September 5, 2009
THE PRESIDENT CAN GIVE US A MASSIVE INCREASE IN DEMAND WITH JUST THE STROKE OF A PEN:
We all want a deal -- that's what's scary: Despite signs of recovery, some see deflation looming (Tom Petruno, September 5, 2009, LA Times)
Deflation fears deepened last winter as the economy worsened and the stock market crumbled. Since March, however, those worries have seemed to abate as the housing market has stabilized, stocks have rebounded and more signs have emerged that the recession was ending.
But in recent weeks I've heard more chatter on Wall Street about deflation, including from some unlikely sources.
This week, Federal Reserve Bank of Dallas President Richard Fisher -- long one of the Fed's loudest voices on the threat of inflation -- had a much different message in a speech at UC Santa Barbara.
"For the immediate future," Fisher said, "the risk to price stability is a deflationary risk, not an inflationary one."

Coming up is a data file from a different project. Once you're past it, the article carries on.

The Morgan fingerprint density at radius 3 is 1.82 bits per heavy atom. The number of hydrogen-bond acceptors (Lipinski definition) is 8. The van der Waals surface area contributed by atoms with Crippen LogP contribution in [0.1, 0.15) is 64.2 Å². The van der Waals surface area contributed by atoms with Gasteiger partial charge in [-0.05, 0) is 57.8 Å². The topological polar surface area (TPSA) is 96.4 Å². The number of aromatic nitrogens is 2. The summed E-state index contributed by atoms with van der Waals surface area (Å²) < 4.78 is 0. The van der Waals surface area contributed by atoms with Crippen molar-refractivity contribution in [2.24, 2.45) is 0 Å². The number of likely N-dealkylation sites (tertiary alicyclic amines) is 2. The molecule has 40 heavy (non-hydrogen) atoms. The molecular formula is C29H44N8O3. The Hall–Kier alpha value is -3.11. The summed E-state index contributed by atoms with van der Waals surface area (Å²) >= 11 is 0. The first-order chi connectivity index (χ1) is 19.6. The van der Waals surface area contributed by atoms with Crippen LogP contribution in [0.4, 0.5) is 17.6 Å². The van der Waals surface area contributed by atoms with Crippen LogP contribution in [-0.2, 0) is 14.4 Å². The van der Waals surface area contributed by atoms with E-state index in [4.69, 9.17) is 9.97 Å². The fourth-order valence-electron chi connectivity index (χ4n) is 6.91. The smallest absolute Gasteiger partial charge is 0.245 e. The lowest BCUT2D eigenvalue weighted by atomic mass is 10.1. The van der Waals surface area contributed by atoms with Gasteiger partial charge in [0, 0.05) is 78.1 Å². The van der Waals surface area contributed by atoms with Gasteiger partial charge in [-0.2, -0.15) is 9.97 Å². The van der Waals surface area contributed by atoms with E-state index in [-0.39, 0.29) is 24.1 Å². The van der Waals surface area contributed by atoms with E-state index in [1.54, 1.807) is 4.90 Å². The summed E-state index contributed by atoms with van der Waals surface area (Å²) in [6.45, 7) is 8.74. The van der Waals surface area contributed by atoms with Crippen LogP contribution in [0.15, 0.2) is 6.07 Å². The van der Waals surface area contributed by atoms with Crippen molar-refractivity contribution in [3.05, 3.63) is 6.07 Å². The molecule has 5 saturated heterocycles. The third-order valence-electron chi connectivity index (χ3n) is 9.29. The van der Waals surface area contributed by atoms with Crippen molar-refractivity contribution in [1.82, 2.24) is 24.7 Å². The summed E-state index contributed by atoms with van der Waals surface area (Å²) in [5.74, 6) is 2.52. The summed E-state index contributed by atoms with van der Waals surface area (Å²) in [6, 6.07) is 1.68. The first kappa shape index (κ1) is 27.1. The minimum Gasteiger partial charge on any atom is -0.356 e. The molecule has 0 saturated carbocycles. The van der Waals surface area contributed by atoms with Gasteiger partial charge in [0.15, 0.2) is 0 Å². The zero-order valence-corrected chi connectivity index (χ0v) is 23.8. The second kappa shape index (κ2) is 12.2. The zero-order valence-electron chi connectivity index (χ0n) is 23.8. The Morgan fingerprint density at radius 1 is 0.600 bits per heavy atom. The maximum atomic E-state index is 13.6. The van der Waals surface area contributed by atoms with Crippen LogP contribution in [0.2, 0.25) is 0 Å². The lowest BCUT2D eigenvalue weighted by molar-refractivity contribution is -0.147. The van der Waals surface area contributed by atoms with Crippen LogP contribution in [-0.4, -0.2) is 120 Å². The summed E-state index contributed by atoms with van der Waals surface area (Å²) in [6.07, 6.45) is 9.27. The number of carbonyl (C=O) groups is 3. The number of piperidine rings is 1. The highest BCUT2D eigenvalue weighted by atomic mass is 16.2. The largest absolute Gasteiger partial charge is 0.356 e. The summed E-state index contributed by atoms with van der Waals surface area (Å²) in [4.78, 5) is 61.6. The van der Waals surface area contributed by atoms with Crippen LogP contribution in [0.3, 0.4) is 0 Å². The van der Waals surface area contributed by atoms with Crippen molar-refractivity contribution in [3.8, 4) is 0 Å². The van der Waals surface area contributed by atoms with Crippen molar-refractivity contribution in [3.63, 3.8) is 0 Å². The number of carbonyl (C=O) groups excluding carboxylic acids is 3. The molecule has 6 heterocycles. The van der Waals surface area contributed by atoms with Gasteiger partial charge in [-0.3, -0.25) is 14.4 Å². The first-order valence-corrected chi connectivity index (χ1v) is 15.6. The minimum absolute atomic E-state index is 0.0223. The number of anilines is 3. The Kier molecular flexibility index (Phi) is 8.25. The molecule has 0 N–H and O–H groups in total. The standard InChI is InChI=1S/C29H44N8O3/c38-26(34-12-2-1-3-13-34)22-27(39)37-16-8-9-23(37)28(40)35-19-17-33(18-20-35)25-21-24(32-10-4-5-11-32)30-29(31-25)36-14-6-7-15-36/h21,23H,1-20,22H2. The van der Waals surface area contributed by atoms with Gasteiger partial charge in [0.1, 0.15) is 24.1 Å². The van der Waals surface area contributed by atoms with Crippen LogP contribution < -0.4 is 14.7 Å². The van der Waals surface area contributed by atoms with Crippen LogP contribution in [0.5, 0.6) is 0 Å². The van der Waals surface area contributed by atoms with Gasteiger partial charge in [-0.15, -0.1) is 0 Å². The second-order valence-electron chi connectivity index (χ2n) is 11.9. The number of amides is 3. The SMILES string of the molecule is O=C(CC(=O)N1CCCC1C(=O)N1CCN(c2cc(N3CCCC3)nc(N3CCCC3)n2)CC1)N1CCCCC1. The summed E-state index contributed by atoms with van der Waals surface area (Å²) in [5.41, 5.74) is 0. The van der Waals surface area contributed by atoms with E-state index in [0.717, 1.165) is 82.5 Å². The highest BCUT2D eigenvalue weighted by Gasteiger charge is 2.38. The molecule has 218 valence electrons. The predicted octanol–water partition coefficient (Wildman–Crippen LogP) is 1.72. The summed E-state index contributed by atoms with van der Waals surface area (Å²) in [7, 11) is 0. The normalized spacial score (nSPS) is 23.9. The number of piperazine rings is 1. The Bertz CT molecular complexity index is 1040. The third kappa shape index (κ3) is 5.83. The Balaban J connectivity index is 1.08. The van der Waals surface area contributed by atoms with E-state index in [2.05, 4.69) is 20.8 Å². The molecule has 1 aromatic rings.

The Fed's benchmark measure of inflation is the so-called personal consumption expenditures price index, which for various reasons the central bank has come to favor over the consumer price index.
In July, Fisher said, nearly 50% of the items in the PCE basket of goods and services were falling in price, even as the gloom over the economy was supposed to be lifting.
Many businesses, he said, "are operating in the shadow of the absence of pricing power."
The demographic implosion and productivity gains driven by technology and liberalization in the Third World mean that global deflation will continue to be a central feature of the world economy. But we are almost uniquely positioned to add to our population thanks to amnesty, increased legal immigration and the religiosity of the culture. Posted by Orrin Judd at September 5, 2009 8:29 AM